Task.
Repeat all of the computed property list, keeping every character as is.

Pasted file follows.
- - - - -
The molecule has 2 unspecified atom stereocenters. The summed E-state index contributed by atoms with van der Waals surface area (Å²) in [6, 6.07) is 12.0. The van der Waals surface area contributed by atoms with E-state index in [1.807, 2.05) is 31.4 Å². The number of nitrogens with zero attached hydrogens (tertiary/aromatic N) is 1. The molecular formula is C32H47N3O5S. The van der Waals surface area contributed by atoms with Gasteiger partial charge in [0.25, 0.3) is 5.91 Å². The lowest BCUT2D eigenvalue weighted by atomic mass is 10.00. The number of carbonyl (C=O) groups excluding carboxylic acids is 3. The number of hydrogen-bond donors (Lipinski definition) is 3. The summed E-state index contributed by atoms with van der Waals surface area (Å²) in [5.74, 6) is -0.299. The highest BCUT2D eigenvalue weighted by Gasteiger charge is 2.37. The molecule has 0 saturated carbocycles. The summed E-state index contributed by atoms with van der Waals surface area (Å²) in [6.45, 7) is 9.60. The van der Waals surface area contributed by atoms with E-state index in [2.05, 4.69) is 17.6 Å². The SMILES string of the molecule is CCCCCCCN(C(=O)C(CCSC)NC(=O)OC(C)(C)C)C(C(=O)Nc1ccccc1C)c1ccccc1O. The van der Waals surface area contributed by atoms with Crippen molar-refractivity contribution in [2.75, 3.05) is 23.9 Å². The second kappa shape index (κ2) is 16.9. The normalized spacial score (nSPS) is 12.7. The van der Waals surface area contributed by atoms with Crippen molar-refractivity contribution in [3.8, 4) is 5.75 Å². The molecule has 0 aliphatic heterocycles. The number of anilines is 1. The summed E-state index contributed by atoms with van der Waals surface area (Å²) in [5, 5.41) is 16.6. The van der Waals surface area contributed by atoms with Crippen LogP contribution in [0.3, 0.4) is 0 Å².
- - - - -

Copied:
The molecule has 2 unspecified atom stereocenters. The summed E-state index contributed by atoms with van der Waals surface area (Å²) in [6, 6.07) is 12.0. The van der Waals surface area contributed by atoms with E-state index in [1.807, 2.05) is 31.4 Å². The number of nitrogens with zero attached hydrogens (tertiary/aromatic N) is 1. The molecular formula is C32H47N3O5S. The van der Waals surface area contributed by atoms with Gasteiger partial charge in [0.25, 0.3) is 5.91 Å². The lowest BCUT2D eigenvalue weighted by atomic mass is 10.00. The number of carbonyl (C=O) groups excluding carboxylic acids is 3. The number of hydrogen-bond donors (Lipinski definition) is 3. The summed E-state index contributed by atoms with van der Waals surface area (Å²) in [5.74, 6) is -0.299. The highest BCUT2D eigenvalue weighted by Gasteiger charge is 2.37. The molecule has 0 saturated carbocycles. The summed E-state index contributed by atoms with van der Waals surface area (Å²) in [6.45, 7) is 9.60. The van der Waals surface area contributed by atoms with E-state index in [2.05, 4.69) is 17.6 Å². The SMILES string of the molecule is CCCCCCCN(C(=O)C(CCSC)NC(=O)OC(C)(C)C)C(C(=O)Nc1ccccc1C)c1ccccc1O. The van der Waals surface area contributed by atoms with Crippen molar-refractivity contribution in [2.75, 3.05) is 23.9 Å². The second kappa shape index (κ2) is 16.9. The normalized spacial score (nSPS) is 12.7. The van der Waals surface area contributed by atoms with Crippen molar-refractivity contribution in [3.8, 4) is 5.75 Å². The molecule has 0 aliphatic heterocycles. The number of anilines is 1. The summed E-state index contributed by atoms with van der Waals surface area (Å²) in [5, 5.41) is 16.6. The van der Waals surface area contributed by atoms with Crippen LogP contribution in [0.3, 0.4) is 0 Å².